The U.S. real estate market continues to reach unprecedented levels of demand, with bidding wars occurring throughout the country and many homes going under contract after just hours on the market. If you're considering a change, it's important to do your research first to ensure that you're ready to jump on your dream home once you find it. Below, we'll discuss seven key things to consider when beginning the home-buying process.

1. Location and Neighborhood

Given enough time, skill, and budget, you can remodel or change just about anything in your home. However, you can't change your neighborhood or location—and noisy neighbors, a crime-ridden neighborhood, or a too-long commute can quickly sour your homeownership experience. What's worse, having a home in a less-than-desirable neighborhood can make it harder to sell if you do decide you made the wrong choice.

Because houses are entering and leaving the market so quickly, it can be tough to fully scope out a location before you're expected to put in an offer. However, there are a few steps you can take to prepare yourself and become more familiar with neighborhoods that spark your interest. Consider the following:

  • Traffic: Drive through the neighborhood at various times of day to scope out traffic. Is it too busy for your lifestyle? Is it safe? 
  • Commute: Find out how long your commute will be to work, school, and other places you frequent. Drive after work, and before, so you know what to expect.
  • Neighborhood vibe: Does the overall feel of the neighborhood mesh with you and your family? Do people hang out on their porches and socialize, or is it more of a commuter neighborhood? 

The more you can learn about a location before a property goes on the market, the more prepared you'll be to select a neighborhood that works for your needs.

2. School District

Even if you don't have school-aged children yourself, the school district your home is located in can make a major difference when it comes to the marketability of your home—and your property taxes. 

Homes in better school districts tend to sell more quickly and for higher prices, as buyers with children may not want to pay a premium for a home if they're thinking of having to pay private school tuition. Sometimes, though not always, these homes also have higher property tax rates.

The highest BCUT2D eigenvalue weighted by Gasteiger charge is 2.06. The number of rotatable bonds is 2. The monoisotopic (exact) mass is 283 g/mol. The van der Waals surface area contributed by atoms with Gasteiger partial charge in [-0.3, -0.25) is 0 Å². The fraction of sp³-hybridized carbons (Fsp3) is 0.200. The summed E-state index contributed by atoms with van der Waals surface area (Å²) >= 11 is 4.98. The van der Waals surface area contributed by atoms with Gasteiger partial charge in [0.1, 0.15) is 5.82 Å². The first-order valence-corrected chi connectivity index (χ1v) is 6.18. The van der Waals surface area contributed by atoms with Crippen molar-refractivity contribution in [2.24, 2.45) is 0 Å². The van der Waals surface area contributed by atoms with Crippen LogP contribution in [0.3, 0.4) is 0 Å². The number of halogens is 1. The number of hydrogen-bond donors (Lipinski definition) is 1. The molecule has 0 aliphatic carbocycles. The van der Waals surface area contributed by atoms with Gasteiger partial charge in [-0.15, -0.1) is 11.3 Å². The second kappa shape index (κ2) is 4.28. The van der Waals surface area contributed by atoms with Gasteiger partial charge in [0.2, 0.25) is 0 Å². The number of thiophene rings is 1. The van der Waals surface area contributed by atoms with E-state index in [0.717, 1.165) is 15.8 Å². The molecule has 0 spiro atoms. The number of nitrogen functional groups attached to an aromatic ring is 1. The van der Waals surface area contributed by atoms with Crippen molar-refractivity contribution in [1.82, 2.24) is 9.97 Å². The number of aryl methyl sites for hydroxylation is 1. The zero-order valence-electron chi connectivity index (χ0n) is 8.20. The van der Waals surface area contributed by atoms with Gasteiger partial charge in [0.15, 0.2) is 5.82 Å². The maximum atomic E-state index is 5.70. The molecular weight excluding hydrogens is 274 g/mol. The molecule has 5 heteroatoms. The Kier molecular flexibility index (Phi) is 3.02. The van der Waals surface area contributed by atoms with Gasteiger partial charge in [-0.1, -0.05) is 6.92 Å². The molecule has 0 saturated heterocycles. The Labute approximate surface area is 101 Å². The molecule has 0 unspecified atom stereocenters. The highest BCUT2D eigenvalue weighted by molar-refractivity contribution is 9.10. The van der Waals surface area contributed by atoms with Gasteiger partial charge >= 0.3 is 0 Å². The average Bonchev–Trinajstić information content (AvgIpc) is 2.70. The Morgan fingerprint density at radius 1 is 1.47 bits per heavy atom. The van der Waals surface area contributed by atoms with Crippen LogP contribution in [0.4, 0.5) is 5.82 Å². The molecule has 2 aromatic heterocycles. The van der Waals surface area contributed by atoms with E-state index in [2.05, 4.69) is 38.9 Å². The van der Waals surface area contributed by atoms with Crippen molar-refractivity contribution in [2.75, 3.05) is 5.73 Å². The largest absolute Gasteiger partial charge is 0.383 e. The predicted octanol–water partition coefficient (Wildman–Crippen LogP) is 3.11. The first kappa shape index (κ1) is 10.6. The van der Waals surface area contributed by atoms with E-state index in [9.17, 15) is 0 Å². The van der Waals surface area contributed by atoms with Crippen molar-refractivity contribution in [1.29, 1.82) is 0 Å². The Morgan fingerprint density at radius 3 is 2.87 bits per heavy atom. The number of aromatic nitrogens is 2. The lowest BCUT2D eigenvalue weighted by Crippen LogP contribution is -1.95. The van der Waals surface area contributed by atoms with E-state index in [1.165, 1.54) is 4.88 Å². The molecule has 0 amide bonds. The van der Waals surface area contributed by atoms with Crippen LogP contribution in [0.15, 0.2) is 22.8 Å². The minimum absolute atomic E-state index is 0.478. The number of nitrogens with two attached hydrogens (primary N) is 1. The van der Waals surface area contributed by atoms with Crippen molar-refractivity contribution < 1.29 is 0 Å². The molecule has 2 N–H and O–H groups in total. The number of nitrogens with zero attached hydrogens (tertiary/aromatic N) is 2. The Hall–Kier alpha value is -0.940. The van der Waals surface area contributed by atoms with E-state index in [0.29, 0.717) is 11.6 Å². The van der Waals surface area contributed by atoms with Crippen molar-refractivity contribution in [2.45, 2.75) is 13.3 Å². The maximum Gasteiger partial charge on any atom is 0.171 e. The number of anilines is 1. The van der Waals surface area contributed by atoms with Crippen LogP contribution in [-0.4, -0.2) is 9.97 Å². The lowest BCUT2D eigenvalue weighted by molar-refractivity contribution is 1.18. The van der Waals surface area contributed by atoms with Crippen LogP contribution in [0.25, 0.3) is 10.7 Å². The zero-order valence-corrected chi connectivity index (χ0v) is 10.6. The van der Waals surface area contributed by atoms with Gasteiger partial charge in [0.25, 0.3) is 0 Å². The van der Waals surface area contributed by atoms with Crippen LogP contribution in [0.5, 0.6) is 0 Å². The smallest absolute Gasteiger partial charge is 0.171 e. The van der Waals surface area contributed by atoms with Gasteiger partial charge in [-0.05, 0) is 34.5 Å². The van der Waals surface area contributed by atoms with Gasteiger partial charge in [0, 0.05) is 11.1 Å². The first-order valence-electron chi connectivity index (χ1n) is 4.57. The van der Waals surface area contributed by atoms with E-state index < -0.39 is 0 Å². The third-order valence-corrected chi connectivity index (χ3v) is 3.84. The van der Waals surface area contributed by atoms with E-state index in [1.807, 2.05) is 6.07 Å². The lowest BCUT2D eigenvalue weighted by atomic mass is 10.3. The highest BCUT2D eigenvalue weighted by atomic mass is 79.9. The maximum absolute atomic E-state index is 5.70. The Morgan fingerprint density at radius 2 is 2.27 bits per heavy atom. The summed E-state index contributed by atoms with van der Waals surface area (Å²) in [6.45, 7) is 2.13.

3. Timeline

The decision of whether to buy a home (and when to buy it) can depend on how long you're planning to stay in the area. Because purchasing a home can require a down payment, closing costs, and other expenses, it may take a few years after purchase to break even over renting, even in the same neighborhood.

This means that if you're planning to move over the next few years or expect to need a larger home soon, it may not be the right time to buy. On the other hand, if you're planning to stay in the area for the foreseeable future and the homes you're browsing will meet these future needs, buying can make more sense.

4. Move-in Readiness

You may prefer a home that's move-in ready and requires minimal DIY—maybe repainting a room or two or doing some gardening. However, in many cases, having a turnkey home can mean paying more. 

If you're handy and don't mind putting a little sweat equity into your home, you could snap up a relative deal by looking for a home that's a little rough around the edges. Consider factors such as the amount of free time you have, the tools you have available, and your general skill when deciding whether it's realistic to expect to perform multiple DIY projects.

5. Age and Condition

Even if you're planning to make some improvements after you purchase your house, it's important to go into the transaction with your eyes wide open. Major issues—such as foundation cracks, an aging or leaking roof, sagging gutters, or an HVAC system ready to give out—can mean spending thousands of dollars in repair costs shortly after you buy. This doesn't necessarily make these issues a deal-breaker; however, you may need to lower your offer price accordingly.

6. Price

Knowing how much you'd like to spend on a home will impact the properties you search for and tour. Your available down payment can also dictate your price and your maximum offer.

With many homes going for more than list price, it's worth figuring out your maximum offer amount sooner rather than later. You may be able to structure any offer with an escalation clause, allowing you to slowly go up to your top number if your offer is lower than another.

7. Property Taxes

Property taxes can depend on several factors, including your home size, location, and the availability of certain deductions. When evaluating your home purchase budget, you'll need to remember the effect of property taxes—if your home is assessed at $200,000 at a 3 percent tax rate, you could pay up to $500 per month in taxes. 

Along with property taxes, find out whether the home you're interested in has a Homeowners Association (HOA). HOAs can come with dues and restrictions that may impact the monthly payment for your home.

What Does This All Mean? Buying a House, or Remodeling?

In some cases, after evaluating these factors (among others), you may decide it makes more sense to remodel your existing home instead of moving to a new one. And with the competition in today's real estate market, it may be a wise idea to stay put while you save up money or do a deeper dive into real estate research. 

Still torn between remodeling and moving? Click below!

Deciding Between Remodeling and Moving